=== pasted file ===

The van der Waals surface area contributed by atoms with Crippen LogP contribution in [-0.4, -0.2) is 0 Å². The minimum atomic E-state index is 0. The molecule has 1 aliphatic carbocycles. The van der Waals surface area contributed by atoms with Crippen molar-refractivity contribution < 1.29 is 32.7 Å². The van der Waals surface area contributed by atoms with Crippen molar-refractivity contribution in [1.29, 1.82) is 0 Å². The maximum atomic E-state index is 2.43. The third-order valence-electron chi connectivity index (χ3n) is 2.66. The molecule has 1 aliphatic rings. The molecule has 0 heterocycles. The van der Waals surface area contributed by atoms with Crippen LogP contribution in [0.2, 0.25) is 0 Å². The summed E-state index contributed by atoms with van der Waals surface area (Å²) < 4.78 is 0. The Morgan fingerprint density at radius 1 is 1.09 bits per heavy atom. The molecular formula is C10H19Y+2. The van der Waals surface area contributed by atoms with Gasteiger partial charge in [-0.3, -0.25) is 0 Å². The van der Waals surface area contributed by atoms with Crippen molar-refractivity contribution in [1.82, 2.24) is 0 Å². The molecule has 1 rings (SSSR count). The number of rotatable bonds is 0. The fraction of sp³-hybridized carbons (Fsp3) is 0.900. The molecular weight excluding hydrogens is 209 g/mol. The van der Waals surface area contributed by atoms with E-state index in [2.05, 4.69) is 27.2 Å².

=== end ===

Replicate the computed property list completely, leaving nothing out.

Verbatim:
The van der Waals surface area contributed by atoms with Crippen LogP contribution in [-0.4, -0.2) is 0 Å². The minimum atomic E-state index is 0. The molecule has 1 aliphatic carbocycles. The van der Waals surface area contributed by atoms with Crippen molar-refractivity contribution < 1.29 is 32.7 Å². The van der Waals surface area contributed by atoms with Crippen molar-refractivity contribution in [1.29, 1.82) is 0 Å². The maximum atomic E-state index is 2.43. The third-order valence-electron chi connectivity index (χ3n) is 2.66. The molecule has 1 aliphatic rings. The molecule has 0 heterocycles. The van der Waals surface area contributed by atoms with Crippen LogP contribution in [0.2, 0.25) is 0 Å². The summed E-state index contributed by atoms with van der Waals surface area (Å²) < 4.78 is 0. The Morgan fingerprint density at radius 1 is 1.09 bits per heavy atom. The molecular formula is C10H19Y+2. The van der Waals surface area contributed by atoms with Gasteiger partial charge in [-0.3, -0.25) is 0 Å². The van der Waals surface area contributed by atoms with Crippen molar-refractivity contribution in [1.82, 2.24) is 0 Å². The molecule has 1 rings (SSSR count). The number of rotatable bonds is 0. The fraction of sp³-hybridized carbons (Fsp3) is 0.900. The molecular weight excluding hydrogens is 209 g/mol. The van der Waals surface area contributed by atoms with E-state index in [2.05, 4.69) is 27.2 Å².